New Delhi, Dec 12 (ANI): Scores of farmers took part in a 'Kisan Swaraj Yatra', a rally, which began from Sabarmati in Gujarat and culminated at Mahatma Gandhi's memorial Rajghat here on Saturday, to draw the attention of the government towards the issues concerning the farmers and the continuing agrarian crisis in India.
The farmers and representatives of the 'Alliance for Sustainable and Holistic Agriculture (ASHA)' later met Congress President Sonia Gandhi and briefed her about their movement and demands.
Gandhi was briefed about the Kisan Swaraj Policy, which is a charter of demands by ASHA to ensure sustainable farming, protection of the livelihoods of the farmers and farm workers and food safety and security of the nation.
Kavitha Kuruganti, a representative of ASHA, informed media persons about the motive of the rally, which travelled through 100 districts and 32 cities.
"It is the responsibility of the government to guarantee of income to every rural family of the country. The second demand is that farm aids should be non-toxic and conserve the resources," said Kuruganti.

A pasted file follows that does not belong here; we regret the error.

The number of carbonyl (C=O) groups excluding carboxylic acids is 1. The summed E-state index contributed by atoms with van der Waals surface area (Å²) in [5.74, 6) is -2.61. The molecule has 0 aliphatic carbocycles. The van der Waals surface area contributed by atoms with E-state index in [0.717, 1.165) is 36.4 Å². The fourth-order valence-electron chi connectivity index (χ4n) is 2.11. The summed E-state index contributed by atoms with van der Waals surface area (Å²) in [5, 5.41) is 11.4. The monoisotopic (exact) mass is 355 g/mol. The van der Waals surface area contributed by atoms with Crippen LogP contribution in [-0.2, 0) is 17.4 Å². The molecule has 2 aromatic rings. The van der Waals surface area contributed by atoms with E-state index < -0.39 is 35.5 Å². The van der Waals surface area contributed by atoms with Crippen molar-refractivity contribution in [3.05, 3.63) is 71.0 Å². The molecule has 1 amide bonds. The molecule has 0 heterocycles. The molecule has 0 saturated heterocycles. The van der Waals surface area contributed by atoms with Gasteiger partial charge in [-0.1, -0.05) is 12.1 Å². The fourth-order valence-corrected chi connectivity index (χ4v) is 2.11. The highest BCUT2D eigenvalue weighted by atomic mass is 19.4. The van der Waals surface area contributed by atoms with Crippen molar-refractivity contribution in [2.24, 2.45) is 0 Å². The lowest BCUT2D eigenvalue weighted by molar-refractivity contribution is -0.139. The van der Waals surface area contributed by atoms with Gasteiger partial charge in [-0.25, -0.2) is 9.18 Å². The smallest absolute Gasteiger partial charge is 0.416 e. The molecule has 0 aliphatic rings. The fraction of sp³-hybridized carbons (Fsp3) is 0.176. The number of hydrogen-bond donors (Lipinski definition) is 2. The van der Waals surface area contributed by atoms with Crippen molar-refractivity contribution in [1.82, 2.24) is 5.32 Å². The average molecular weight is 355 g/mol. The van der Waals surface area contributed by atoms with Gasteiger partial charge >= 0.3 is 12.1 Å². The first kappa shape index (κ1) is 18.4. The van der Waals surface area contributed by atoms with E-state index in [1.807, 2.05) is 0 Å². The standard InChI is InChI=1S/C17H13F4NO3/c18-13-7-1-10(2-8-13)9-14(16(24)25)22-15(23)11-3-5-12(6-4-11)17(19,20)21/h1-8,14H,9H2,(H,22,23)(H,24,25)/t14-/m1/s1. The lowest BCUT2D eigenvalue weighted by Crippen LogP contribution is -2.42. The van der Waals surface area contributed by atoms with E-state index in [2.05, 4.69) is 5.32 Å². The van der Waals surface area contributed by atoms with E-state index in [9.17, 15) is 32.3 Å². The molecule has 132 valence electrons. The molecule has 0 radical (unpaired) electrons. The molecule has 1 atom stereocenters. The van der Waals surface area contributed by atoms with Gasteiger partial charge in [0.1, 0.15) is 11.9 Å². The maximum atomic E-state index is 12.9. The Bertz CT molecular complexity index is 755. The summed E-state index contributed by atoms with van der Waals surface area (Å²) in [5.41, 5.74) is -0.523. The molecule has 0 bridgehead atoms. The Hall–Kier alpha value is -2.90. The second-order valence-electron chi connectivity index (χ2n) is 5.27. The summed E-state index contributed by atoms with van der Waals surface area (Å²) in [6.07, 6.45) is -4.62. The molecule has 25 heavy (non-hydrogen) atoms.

"It should not be such that it can't be sustained and the quality of the farmland becomes poor or the water gets polluted since these are sources of livelihood for them. The third demand is that government should not take away the resources and rights of the farmers," she added.
Senior Communist Party of India leader D. Raja, who was present during the rally in New Delhi, said their party had reservations about the Seed Bill and the Pesticides Management Bill.
"Definitely these are the very genuine issues concerning farmers, even we don't agree with the content of Seeds Bill (deals with controlling quality and availability of seeds and protects farmers' rights) that they have introduced in Parliament. We have strong objections to it," said Raja.
"We have given amendments also because whatever government does government should do it keeping in view how the interests of Indian farmers will be protected. What government is trying to do in the name of Seeds Bill, they want to help the international multinational seed corporations and which they dictate everything to the government," he added.
Union Agriculture Minister Sharad Pawar had on December 3 blamed the opposition for the deadlock in the Parliament, which has stalled the discussion on the amended Seed Bill and the Pesticides Management Bill.
The Union Cabinet on October 20 gave its approval for moving further amendments to the Seeds Bill, 2004.
The proposed amendments would regulate the quality of seeds and planting materials to ensure availability of quality seeds to the farmers and to curb sale of spurious and poor quality seeds.
It would also help to increase private participation in seeds production, distribution, seed testing, and to liberalize imports of seeds and planting materials and to protect the rights of farmers. (ANI)